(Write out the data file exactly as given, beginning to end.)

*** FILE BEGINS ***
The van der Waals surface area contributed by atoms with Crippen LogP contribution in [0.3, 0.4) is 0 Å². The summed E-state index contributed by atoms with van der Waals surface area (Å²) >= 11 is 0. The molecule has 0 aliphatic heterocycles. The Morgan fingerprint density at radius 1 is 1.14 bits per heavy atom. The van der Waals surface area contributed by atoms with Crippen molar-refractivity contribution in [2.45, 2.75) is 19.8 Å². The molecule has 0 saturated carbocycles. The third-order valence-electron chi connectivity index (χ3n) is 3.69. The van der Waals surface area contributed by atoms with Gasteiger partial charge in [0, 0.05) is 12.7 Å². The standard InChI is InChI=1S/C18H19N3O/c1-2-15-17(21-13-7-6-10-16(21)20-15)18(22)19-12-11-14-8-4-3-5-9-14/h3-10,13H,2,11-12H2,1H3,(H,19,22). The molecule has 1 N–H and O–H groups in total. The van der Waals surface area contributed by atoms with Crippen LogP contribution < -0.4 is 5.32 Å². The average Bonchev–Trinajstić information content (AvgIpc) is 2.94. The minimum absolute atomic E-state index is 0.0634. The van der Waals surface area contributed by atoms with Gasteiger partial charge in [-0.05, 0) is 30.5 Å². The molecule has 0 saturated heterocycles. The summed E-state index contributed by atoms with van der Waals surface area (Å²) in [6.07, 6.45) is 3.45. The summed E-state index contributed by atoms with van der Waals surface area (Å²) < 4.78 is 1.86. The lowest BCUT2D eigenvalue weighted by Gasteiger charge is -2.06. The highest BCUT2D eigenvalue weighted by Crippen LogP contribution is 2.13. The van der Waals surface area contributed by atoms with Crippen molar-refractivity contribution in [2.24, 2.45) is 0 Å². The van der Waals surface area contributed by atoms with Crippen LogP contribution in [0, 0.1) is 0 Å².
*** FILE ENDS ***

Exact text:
The van der Waals surface area contributed by atoms with Crippen LogP contribution in [0.3, 0.4) is 0 Å². The summed E-state index contributed by atoms with van der Waals surface area (Å²) >= 11 is 0. The molecule has 0 aliphatic heterocycles. The Morgan fingerprint density at radius 1 is 1.14 bits per heavy atom. The van der Waals surface area contributed by atoms with Crippen molar-refractivity contribution in [2.45, 2.75) is 19.8 Å². The molecule has 0 saturated carbocycles. The third-order valence-electron chi connectivity index (χ3n) is 3.69. The van der Waals surface area contributed by atoms with Gasteiger partial charge in [0, 0.05) is 12.7 Å². The standard InChI is InChI=1S/C18H19N3O/c1-2-15-17(21-13-7-6-10-16(21)20-15)18(22)19-12-11-14-8-4-3-5-9-14/h3-10,13H,2,11-12H2,1H3,(H,19,22). The molecule has 1 N–H and O–H groups in total. The van der Waals surface area contributed by atoms with Crippen LogP contribution < -0.4 is 5.32 Å². The average Bonchev–Trinajstić information content (AvgIpc) is 2.94. The minimum absolute atomic E-state index is 0.0634. The van der Waals surface area contributed by atoms with Gasteiger partial charge in [-0.05, 0) is 30.5 Å². The molecule has 0 saturated heterocycles. The summed E-state index contributed by atoms with van der Waals surface area (Å²) in [6.07, 6.45) is 3.45. The summed E-state index contributed by atoms with van der Waals surface area (Å²) < 4.78 is 1.86. The lowest BCUT2D eigenvalue weighted by Gasteiger charge is -2.06. The highest BCUT2D eigenvalue weighted by Crippen LogP contribution is 2.13. The van der Waals surface area contributed by atoms with Crippen molar-refractivity contribution in [2.24, 2.45) is 0 Å². The van der Waals surface area contributed by atoms with Crippen LogP contribution in [0, 0.1) is 0 Å².